Paddling along for all

Paddling along for all

Portsmouth launches Ohio River Way

By Adam Black

PORTSMOUTH — With a three, two, one and a push-off the bank, the first Ohio River Way team started its inaugural journey to Louisville, Kentucky.

To kick off the newly formed Ohio River Way, residents, councilmembers and adventurists met at the Portsmouth Riverfront.

Travelers started their 250-mile journey on May 31 from Portsmouth and ended in Louisville, Kentucky, on June 9.

Along their way, the two canoes stopped at several riverfront cities to launch the Ohio River Way in each area.

“This connects Portsmouth with cities along the Ohio River all the way down to Louisville,” Portsmouth Mayor Sean Dunne said. “It took a group of people like this to bring together different states and different cities to show that the Ohio River is something we really want to emphasize in our cities.”

To celebrate the launch of the Ohio River Way, Dunne announced that he would be joining adventurers along the route for five days in one of the two 30-foot-long voyager canoes.

“To show our appreciation and to also have some fun for the next few days, I’ll be joining everybody, and I’ll be in the canoes for the next five days,” Dunne said.

During the ribbon-cutting ceremony, Ohio River Way co-founders Brewster Rhoads and David Wicks shared what it meant to them to see their dream come to life and to set out on the first trip.

“David Wicks and I are the co-founders of this, we are both volunteers, both river rats, and we just love this incredible river,” Rhoads said. “We are proud of what we have here and the assets that communities like you all have for people like us who love outdoor recreation.”

Rhoads shared that he, along with his team, is working hard to develop a nationally recognized destination for adventure tourism. He hopes that doing so will bring adventurers from all over the country to the area and make the 250-mile trip down the Ohio River.

“Where else in America can you paddle, fish, water ski, hike, bike, and camp while touring Underground Railroad and Native American sites, historic river towns, 19th-century architecture, picturesque Main Streets, farmers’ markets and dozens of breweries, wineries and distilleries?” Rhoads said.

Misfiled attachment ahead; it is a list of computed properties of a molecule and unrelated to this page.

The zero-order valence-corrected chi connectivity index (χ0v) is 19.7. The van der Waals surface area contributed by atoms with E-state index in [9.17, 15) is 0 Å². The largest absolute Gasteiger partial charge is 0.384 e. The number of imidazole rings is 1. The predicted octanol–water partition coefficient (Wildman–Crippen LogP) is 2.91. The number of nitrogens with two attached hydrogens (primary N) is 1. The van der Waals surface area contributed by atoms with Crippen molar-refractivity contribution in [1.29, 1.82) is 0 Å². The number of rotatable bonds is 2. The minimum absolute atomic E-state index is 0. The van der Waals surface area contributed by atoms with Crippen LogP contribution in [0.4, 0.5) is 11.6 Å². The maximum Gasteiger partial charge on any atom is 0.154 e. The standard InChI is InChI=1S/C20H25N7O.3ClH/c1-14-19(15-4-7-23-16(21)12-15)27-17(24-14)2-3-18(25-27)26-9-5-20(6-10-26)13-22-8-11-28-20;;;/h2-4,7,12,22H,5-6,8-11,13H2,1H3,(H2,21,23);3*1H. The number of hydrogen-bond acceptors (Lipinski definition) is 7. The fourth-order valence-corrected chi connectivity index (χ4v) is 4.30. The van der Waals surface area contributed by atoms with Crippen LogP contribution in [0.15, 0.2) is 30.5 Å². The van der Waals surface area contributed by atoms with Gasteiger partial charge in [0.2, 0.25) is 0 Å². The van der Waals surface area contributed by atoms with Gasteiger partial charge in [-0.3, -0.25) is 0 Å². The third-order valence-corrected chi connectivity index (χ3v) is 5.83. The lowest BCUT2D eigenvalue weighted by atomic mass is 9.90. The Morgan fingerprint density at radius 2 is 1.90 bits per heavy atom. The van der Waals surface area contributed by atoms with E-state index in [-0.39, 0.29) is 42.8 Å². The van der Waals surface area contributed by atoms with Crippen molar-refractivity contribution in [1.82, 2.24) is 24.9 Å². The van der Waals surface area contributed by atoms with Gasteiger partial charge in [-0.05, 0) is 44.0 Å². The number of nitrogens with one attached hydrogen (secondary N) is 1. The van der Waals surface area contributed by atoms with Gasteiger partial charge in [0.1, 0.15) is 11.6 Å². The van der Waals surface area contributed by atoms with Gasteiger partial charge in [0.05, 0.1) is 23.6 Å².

“There is no other place in America where you can have those kinds of experiences combined with outdoor recreational opportunities. Our job is to promote the heck out of it as we launch the Ohio River Way.”

After the ceremony, Mayor Dunne was presented with the sign of the Ohio River Way that includes the community’s name and the mile marker. After receiving the sign, Dunne, Rhoads, Wicks, and the many members preparing to make the 250-mile paddle cut the ribbon, officially launching the Ohio River Way.

Ribbon-cutting ceremonies were held in other cities, including:

Ohio — Manchester Island, Ripley, Chilo, New Richmond, and Cincinnati

Kentucky — Vanceburg, Maysville, Augusta, Covington, Boone’s Landing, Carrollton, Westport and Louisville

Indiana — Aurora, Rising Sun, Vevay, and Madison

The Ohio River Way team presented each town with customized metal wayfinding signs for placement at every boat ramp from Portsmouth to Louisville Ky.

“There were three major forces behind this: the political aspect with ribbon-cutting and public officials getting involved, the intellectual aspect of learning more about the river and river communities, and recreation,” Dunne said. “This was a lot of fun. And it establishes Portsmouth as part of a region. We can now see how interconnected we are to other river cities. We can now see we have good leisure activities here. And we can use this to encourage visitors.”

Salt Magazine